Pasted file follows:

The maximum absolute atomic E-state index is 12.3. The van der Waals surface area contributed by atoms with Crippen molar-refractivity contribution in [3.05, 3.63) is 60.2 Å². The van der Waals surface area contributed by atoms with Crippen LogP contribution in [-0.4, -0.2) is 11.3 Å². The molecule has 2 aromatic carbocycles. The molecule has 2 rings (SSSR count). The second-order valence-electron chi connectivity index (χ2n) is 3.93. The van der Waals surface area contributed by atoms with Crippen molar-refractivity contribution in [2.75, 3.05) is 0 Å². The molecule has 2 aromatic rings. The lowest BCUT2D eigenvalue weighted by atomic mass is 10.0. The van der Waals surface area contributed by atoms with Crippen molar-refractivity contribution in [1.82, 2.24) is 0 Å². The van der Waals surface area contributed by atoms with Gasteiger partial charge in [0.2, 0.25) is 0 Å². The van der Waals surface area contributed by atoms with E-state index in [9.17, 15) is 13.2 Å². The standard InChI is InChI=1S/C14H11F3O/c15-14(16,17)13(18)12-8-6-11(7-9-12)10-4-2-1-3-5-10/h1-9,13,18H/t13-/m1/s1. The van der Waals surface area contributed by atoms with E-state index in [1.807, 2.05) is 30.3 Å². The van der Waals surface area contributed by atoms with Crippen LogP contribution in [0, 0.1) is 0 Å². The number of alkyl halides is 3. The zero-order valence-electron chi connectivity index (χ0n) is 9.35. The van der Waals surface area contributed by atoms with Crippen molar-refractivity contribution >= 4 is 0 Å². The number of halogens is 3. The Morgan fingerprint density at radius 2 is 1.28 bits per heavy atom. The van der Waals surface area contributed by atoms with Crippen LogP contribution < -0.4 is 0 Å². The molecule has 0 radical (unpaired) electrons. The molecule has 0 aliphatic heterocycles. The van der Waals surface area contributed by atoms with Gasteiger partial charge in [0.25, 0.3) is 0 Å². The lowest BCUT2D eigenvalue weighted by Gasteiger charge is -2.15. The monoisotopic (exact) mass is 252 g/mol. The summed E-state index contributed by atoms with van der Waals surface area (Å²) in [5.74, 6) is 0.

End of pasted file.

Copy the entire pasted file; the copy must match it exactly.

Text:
The maximum absolute atomic E-state index is 12.3. The van der Waals surface area contributed by atoms with Crippen molar-refractivity contribution in [3.05, 3.63) is 60.2 Å². The van der Waals surface area contributed by atoms with Crippen LogP contribution in [-0.4, -0.2) is 11.3 Å². The molecule has 2 aromatic carbocycles. The molecule has 2 rings (SSSR count). The second-order valence-electron chi connectivity index (χ2n) is 3.93. The van der Waals surface area contributed by atoms with Crippen molar-refractivity contribution in [2.75, 3.05) is 0 Å². The molecule has 2 aromatic rings. The lowest BCUT2D eigenvalue weighted by atomic mass is 10.0. The van der Waals surface area contributed by atoms with Crippen molar-refractivity contribution in [1.82, 2.24) is 0 Å². The van der Waals surface area contributed by atoms with Gasteiger partial charge in [0.2, 0.25) is 0 Å². The van der Waals surface area contributed by atoms with E-state index in [9.17, 15) is 13.2 Å². The standard InChI is InChI=1S/C14H11F3O/c15-14(16,17)13(18)12-8-6-11(7-9-12)10-4-2-1-3-5-10/h1-9,13,18H/t13-/m1/s1. The van der Waals surface area contributed by atoms with E-state index in [1.807, 2.05) is 30.3 Å². The van der Waals surface area contributed by atoms with Crippen LogP contribution in [0, 0.1) is 0 Å². The number of alkyl halides is 3. The zero-order valence-electron chi connectivity index (χ0n) is 9.35. The van der Waals surface area contributed by atoms with Crippen molar-refractivity contribution >= 4 is 0 Å². The number of halogens is 3. The Morgan fingerprint density at radius 2 is 1.28 bits per heavy atom. The van der Waals surface area contributed by atoms with Crippen LogP contribution < -0.4 is 0 Å². The molecule has 0 radical (unpaired) electrons. The molecule has 0 aliphatic heterocycles. The van der Waals surface area contributed by atoms with Gasteiger partial charge in [0.25, 0.3) is 0 Å². The lowest BCUT2D eigenvalue weighted by Gasteiger charge is -2.15. The monoisotopic (exact) mass is 252 g/mol. The summed E-state index contributed by atoms with van der Waals surface area (Å²) in [5.74, 6) is 0.